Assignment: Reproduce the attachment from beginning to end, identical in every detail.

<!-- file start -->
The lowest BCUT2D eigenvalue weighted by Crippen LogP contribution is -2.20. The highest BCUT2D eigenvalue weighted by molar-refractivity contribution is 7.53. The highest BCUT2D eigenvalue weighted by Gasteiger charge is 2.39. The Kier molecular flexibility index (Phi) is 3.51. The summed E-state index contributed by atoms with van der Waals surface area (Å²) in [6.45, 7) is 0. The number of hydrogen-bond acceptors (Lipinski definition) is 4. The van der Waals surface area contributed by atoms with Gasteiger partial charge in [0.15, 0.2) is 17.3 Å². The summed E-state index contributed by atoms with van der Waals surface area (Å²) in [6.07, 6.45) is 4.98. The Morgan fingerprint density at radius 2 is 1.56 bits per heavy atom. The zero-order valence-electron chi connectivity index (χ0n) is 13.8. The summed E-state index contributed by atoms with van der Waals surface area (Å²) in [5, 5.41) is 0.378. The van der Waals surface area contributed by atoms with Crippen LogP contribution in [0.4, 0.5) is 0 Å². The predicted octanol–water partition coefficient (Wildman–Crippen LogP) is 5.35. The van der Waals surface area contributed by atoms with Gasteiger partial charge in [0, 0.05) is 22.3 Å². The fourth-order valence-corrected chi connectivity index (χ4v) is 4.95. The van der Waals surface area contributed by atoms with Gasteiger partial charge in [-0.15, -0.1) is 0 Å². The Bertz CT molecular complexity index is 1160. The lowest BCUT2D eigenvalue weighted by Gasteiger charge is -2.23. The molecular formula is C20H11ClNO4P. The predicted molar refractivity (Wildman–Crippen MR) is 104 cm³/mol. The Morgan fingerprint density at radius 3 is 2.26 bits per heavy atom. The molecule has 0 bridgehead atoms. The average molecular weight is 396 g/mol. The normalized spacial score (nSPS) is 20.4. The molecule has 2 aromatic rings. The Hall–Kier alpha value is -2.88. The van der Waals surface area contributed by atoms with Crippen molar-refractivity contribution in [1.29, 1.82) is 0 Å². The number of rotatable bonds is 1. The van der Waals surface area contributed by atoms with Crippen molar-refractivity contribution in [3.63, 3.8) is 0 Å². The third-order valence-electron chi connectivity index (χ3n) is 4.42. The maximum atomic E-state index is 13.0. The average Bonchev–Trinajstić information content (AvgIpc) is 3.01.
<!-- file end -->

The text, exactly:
The lowest BCUT2D eigenvalue weighted by Crippen LogP contribution is -2.20. The highest BCUT2D eigenvalue weighted by molar-refractivity contribution is 7.53. The highest BCUT2D eigenvalue weighted by Gasteiger charge is 2.39. The Kier molecular flexibility index (Phi) is 3.51. The summed E-state index contributed by atoms with van der Waals surface area (Å²) in [6.45, 7) is 0. The number of hydrogen-bond acceptors (Lipinski definition) is 4. The van der Waals surface area contributed by atoms with Gasteiger partial charge in [0.15, 0.2) is 17.3 Å². The summed E-state index contributed by atoms with van der Waals surface area (Å²) in [6.07, 6.45) is 4.98. The Morgan fingerprint density at radius 2 is 1.56 bits per heavy atom. The zero-order valence-electron chi connectivity index (χ0n) is 13.8. The summed E-state index contributed by atoms with van der Waals surface area (Å²) in [5, 5.41) is 0.378. The van der Waals surface area contributed by atoms with Crippen LogP contribution in [0.4, 0.5) is 0 Å². The predicted octanol–water partition coefficient (Wildman–Crippen LogP) is 5.35. The van der Waals surface area contributed by atoms with Gasteiger partial charge in [0, 0.05) is 22.3 Å². The fourth-order valence-corrected chi connectivity index (χ4v) is 4.95. The van der Waals surface area contributed by atoms with Gasteiger partial charge in [-0.15, -0.1) is 0 Å². The Bertz CT molecular complexity index is 1160. The lowest BCUT2D eigenvalue weighted by Gasteiger charge is -2.23. The molecular formula is C20H11ClNO4P. The predicted molar refractivity (Wildman–Crippen MR) is 104 cm³/mol. The Morgan fingerprint density at radius 3 is 2.26 bits per heavy atom. The molecule has 0 bridgehead atoms. The average molecular weight is 396 g/mol. The normalized spacial score (nSPS) is 20.4. The molecule has 2 aromatic rings. The Hall–Kier alpha value is -2.88. The van der Waals surface area contributed by atoms with Crippen molar-refractivity contribution in [1.29, 1.82) is 0 Å². The number of rotatable bonds is 1. The van der Waals surface area contributed by atoms with Crippen molar-refractivity contribution in [3.63, 3.8) is 0 Å². The third-order valence-electron chi connectivity index (χ3n) is 4.42. The maximum atomic E-state index is 13.0. The average Bonchev–Trinajstić information content (AvgIpc) is 3.01.